AWS Cloud Leaks ID Cards And Fingerprints

November 18, 2020

Return to Learning Center

Another day, another big privacy breach from the AWS Cloud. No system is 100% perfect, and this time some significant damage was done because an unprotected S3 bucket exposed 2.6 million records on Americans.

Sometimes technology is really hard to get right in the absolutely most important and critical moments. Amazon's Cloud Storage options are widely used safely for many mission critical tasks around the Internet. However, they are not immune to being setup poorly and exposing users' personal data. Unfortunately, a misconfigured AWS S3 bucket on the Amazon cloud was discovered from a California electronics retailer that has exposed over 2.6 million files, including ID cards and fingerprint biometric images. Security Experts at Website Planet traced this back to California-based TronicsXchange, previously known as GreenElectronicsExchange. A periodic scan for server vulnerabilities led to the discovery of the unprotected S3 bucket on October 12, 2020. The company itself appeared to be closed, with an non-functional contact email and its website not accessible, but Website Planet contacted AWS two days later and the issue was ultimately repaired.

Of the millions of files and data points in the database, perhaps the most concerning for customers was the 80,000 or so images of personal identification cards such as driver’s licenses, and 10,000 fingerprint scans. Each driver’s license photo exposes multiple pieces of information about that individual, including license number, full name, birthdate, home address, gender, hair and eye color, height and weight, and a photo of the individual, among other things. This is very concerning for those users' privacy.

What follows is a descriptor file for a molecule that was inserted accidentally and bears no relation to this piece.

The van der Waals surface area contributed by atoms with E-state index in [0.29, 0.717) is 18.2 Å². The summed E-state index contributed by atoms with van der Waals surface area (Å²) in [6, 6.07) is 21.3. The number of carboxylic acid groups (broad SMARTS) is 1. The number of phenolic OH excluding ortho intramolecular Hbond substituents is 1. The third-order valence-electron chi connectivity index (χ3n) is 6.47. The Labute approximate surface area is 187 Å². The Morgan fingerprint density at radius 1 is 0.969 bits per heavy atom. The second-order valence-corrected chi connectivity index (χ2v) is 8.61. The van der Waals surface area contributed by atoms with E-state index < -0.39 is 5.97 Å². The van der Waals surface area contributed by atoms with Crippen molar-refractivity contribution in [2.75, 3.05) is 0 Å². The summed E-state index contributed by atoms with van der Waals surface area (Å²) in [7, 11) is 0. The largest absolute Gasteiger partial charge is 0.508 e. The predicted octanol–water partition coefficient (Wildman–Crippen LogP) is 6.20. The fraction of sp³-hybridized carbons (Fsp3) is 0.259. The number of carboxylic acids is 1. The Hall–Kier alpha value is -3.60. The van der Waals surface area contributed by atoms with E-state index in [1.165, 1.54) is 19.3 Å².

According to the report the leaked data mostly relates to Californians who visited TronicsXchange stores in 2012-15. It’s unclear if any malicious actors found the exposed data store before the leak could be plugged. Experts warned that the personal data could have been used to apply for credit cards or open bank accounts. Identity theft is a great concern when it comes to Personally identifying information (PII) being exposed.

We hope you enjoyed reading this guide and learned something new! Check out our Learning Center to learn more about online privacy and security or consider subscribing to our Online Privacy Service to remove your phone number, name, and address from Google, Bing, Yahoo, and DuckDuckGo search results and hundreds of data broker sites.